Fog Computing Architecture, Applications and Security Issues

Fog Computing Architecture, Applications and Security Issues

Rahul Neware (GHRCE, Nagpur, India) and Urmila Shrawankar (GHRCE, Nagpur, India)
Copyright: © 2020 |Pages: 31
DOI: 10.4018/IJFC.2020010105
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Fog computing spreads the cloud administrations and services to the edge of the system, and brings processing, communications and reserving, and storage capacity closer to edge gadgets and end-clients and, in the process, aims at enhancing versatility, low latency, transfer speed and safety and protection. This article takes an extensive and wide-ranging view of fog computing, covering several aspects. At the outset is the many-layered structural design of fog computing and its attributes. After that, chief advances like communication and inter-exchange, computing, etc. are delineated, while showing how these backup and facilitate the installations and various applications. Following that, it is shown that how, despite fog computing being a feature-rich platform, it is dogged by its susceptibility to several security, privacy, and safety concerns, which stem from the nature of its widely distributed and open architecture. Finally, some suggestions are advanced to address some of the safety challenges discussed so as to propel the further growth of fog computing.
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1. Introduction

The internet has revolutionized the computers, communication and communication technology like nothing has ever before. The internet’s invention is one of mankind's most cherished accomplishments. Yet, the seepage of its use and adaptation of technology is changing its terrain rapidly. The specter of new technologies coming together and linking with each other faster has created new paradigms like Cyber-Physical System (CPS) and the Internet of Things (IoT). What is unimaginable is the wireless connection of devices to our physical bodies, to each other and absolutely everything around us at any time (Atzori, Iera, & Morabito, 2010; Ning et al. 2016). Thus, IoT implies an expansion of Internet through which physical objects are connected virtually, with the ability to provide smart services to its users.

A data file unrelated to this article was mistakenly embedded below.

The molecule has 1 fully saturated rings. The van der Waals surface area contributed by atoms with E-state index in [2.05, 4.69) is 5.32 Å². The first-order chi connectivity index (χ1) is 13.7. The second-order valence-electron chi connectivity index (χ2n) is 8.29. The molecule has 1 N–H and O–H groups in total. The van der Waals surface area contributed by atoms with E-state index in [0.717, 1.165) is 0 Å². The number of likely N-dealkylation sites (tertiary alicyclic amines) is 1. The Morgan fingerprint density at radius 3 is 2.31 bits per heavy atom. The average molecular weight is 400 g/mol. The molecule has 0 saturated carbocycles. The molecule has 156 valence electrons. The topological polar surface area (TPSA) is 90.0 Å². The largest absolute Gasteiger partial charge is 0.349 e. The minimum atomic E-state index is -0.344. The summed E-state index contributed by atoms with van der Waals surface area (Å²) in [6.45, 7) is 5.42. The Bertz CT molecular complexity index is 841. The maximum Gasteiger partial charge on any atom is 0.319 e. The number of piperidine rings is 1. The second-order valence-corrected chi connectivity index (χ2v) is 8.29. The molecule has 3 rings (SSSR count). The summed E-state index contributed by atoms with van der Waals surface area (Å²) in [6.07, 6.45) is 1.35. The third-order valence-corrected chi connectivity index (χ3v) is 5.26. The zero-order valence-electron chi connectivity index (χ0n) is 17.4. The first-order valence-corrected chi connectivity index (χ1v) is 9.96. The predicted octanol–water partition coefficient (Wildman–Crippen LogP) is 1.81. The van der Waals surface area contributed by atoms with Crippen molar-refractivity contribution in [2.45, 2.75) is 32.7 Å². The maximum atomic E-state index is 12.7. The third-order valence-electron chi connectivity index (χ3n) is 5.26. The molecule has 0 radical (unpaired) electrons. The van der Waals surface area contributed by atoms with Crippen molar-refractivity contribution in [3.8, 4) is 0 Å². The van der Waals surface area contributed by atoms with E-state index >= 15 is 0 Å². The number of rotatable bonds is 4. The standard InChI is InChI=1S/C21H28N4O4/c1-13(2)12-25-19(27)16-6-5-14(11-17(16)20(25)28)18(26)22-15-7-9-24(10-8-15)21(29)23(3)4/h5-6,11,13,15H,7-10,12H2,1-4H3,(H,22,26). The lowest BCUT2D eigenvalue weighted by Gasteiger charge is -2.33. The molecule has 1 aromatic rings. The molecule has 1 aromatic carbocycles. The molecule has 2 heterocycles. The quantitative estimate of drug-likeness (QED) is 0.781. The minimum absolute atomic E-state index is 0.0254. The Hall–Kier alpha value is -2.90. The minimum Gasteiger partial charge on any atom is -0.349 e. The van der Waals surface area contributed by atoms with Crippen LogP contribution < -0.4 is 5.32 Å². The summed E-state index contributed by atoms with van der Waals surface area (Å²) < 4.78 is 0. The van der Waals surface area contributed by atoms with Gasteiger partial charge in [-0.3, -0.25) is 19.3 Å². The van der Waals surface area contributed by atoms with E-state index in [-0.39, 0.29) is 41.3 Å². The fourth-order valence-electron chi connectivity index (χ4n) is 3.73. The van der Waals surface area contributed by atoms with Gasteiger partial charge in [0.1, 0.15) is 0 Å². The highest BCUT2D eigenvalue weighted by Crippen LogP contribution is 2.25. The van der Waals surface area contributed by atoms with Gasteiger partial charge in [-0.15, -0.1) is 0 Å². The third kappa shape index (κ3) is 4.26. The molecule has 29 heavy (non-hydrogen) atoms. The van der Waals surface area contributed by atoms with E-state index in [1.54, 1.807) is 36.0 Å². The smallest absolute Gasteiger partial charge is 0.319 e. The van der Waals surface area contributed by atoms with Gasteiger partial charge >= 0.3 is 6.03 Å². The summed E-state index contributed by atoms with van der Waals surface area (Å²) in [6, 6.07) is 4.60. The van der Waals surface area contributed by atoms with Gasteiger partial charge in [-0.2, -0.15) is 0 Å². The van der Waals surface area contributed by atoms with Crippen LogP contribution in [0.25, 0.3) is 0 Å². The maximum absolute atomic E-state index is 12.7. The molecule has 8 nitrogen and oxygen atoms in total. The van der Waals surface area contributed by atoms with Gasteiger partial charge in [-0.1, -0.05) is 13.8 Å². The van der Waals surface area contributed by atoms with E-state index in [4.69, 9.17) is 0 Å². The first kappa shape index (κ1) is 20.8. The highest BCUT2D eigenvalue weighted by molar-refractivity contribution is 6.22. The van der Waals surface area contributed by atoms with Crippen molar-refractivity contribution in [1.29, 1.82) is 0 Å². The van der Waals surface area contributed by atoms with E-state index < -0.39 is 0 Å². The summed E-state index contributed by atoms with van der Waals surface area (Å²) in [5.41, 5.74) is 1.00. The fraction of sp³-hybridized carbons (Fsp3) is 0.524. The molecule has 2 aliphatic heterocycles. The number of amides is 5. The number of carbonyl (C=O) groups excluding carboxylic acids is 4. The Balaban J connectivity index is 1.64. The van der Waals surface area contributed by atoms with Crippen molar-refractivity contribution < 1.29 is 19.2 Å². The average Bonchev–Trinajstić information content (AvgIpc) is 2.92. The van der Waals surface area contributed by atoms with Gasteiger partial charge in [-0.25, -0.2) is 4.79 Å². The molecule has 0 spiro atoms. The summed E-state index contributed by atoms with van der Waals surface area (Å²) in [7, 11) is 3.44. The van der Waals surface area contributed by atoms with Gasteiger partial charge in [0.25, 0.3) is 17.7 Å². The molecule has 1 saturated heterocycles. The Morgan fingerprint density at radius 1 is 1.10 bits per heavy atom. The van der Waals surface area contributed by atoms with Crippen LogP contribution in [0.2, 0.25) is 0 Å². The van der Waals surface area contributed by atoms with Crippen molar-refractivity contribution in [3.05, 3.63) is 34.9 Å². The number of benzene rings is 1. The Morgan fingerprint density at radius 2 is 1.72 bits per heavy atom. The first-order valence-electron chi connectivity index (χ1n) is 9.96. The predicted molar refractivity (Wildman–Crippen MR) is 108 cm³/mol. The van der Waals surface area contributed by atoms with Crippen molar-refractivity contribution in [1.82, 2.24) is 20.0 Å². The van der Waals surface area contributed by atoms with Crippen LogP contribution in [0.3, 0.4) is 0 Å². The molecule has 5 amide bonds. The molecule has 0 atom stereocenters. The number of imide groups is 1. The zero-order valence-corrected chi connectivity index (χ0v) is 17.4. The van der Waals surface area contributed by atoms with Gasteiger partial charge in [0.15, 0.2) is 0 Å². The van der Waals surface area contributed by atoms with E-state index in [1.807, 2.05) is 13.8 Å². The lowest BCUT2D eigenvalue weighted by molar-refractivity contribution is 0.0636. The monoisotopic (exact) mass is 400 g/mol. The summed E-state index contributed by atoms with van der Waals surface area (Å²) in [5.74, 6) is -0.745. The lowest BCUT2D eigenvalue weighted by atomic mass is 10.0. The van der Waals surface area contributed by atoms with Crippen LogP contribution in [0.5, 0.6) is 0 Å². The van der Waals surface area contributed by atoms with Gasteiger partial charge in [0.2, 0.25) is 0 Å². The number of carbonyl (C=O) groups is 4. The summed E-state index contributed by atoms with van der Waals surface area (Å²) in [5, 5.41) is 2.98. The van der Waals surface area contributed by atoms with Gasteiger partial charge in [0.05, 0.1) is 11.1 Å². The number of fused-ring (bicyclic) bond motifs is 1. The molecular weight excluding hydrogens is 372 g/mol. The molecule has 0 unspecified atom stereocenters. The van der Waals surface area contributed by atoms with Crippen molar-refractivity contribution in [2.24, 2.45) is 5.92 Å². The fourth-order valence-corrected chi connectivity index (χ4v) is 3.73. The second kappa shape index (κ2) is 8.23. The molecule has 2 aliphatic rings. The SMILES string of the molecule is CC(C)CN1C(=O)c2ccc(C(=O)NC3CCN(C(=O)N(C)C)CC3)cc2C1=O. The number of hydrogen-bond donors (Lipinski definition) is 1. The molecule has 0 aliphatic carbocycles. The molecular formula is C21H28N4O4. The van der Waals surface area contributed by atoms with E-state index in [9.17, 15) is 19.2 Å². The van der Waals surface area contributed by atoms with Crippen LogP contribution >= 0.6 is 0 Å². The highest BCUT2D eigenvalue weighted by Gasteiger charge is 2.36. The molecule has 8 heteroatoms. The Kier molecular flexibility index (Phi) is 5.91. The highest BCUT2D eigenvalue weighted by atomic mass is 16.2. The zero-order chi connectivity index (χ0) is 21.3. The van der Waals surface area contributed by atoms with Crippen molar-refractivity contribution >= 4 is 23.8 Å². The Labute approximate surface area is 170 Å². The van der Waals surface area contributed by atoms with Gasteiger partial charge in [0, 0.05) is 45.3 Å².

Naturally, this interaction between devices is slated to create gargantuan amounts and diversities of information and data. It is interesting to consider some figures. Cisco predicts that by 2020 some 50 billion devices will be connected to the Internet, and the data and information generated by devices, people, things, appliances etc. will amount to 500 zettabytes. And by 2019, out of this, 45 percent of data generated by IoT will be interpreted, processed, analysed and saved at the network’s edge (Evans, 2011; Cisco global cloud index: Forecast and methodology, 2016).

Along with the mushrooming of data, the pace of data creation is fast increasing, too. For instance, findings related to healthcare services show that 30 million users create about 25,000 tuples data per second (Cortes, Bonnaire, Marin, & Sens, 2015) with respect to healthcare-linked IoT communication. This means the data storage and processing mechanisms that we have in place at present are unable to keep up with what is expected (He et al., 2017). And traditional computing versions, like distributed computing etc. are failing to handle this deluge.

But the advent of cloud computing has emphatically altered the scenario of information technology. By getting rid of such factors like proportional expenses, scalability, getting rid of upfront IT investment etc., it has brought in substantial advantages for IT users (Ghahramani, Zhou, & Hon, 2017; Xia, Zhou, Luo, & Zhu, 2015; Yuan et al., 2017; Zhang & Zhou, 2018; Zheng et al., 2017).

Thus, owing to its potent computational power and capacity to store (Aembrust et al., 2010; Fernando, Loke, & Rahayu, 2013), cloud computing emerged as an effective method for data processing. At the same time, though, there are some inherent issues with cloud computing. For one, cloud computing is a consolidated, centralized computing representation that performs computations in the cloud. This means that all the data, information, requests and what have you have to be dispatched to the cloud. And while the pace of processing of data has increased swiftly, the bandwidth of network has not kept equal pace.

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